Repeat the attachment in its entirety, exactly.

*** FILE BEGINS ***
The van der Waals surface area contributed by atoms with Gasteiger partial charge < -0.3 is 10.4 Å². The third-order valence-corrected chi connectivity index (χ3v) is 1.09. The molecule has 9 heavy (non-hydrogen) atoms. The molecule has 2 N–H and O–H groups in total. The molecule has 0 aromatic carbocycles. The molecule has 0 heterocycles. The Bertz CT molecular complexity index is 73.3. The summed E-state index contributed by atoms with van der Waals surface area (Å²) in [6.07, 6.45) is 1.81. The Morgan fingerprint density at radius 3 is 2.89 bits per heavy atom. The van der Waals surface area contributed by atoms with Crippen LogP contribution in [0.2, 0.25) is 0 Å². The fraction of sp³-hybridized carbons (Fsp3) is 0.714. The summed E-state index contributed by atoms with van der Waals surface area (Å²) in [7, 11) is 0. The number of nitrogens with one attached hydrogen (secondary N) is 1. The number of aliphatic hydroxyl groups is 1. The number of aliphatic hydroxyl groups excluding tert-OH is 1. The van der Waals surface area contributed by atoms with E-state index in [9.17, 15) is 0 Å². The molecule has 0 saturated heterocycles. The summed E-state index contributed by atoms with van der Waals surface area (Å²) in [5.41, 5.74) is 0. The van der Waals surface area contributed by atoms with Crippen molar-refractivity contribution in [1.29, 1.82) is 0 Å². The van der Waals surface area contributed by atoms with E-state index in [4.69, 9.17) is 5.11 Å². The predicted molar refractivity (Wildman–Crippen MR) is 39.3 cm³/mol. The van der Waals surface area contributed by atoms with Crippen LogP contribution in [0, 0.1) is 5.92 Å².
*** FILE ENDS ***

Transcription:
The van der Waals surface area contributed by atoms with Gasteiger partial charge < -0.3 is 10.4 Å². The third-order valence-corrected chi connectivity index (χ3v) is 1.09. The molecule has 9 heavy (non-hydrogen) atoms. The molecule has 2 N–H and O–H groups in total. The molecule has 0 aromatic carbocycles. The molecule has 0 heterocycles. The Bertz CT molecular complexity index is 73.3. The summed E-state index contributed by atoms with van der Waals surface area (Å²) in [6.07, 6.45) is 1.81. The Morgan fingerprint density at radius 3 is 2.89 bits per heavy atom. The van der Waals surface area contributed by atoms with Crippen LogP contribution in [0.2, 0.25) is 0 Å². The fraction of sp³-hybridized carbons (Fsp3) is 0.714. The summed E-state index contributed by atoms with van der Waals surface area (Å²) in [7, 11) is 0. The number of nitrogens with one attached hydrogen (secondary N) is 1. The number of aliphatic hydroxyl groups is 1. The number of aliphatic hydroxyl groups excluding tert-OH is 1. The van der Waals surface area contributed by atoms with E-state index in [9.17, 15) is 0 Å². The molecule has 0 saturated heterocycles. The summed E-state index contributed by atoms with van der Waals surface area (Å²) in [5.41, 5.74) is 0. The van der Waals surface area contributed by atoms with Crippen molar-refractivity contribution in [1.29, 1.82) is 0 Å². The van der Waals surface area contributed by atoms with E-state index in [4.69, 9.17) is 5.11 Å². The predicted molar refractivity (Wildman–Crippen MR) is 39.3 cm³/mol. The van der Waals surface area contributed by atoms with Crippen LogP contribution in [0, 0.1) is 5.92 Å².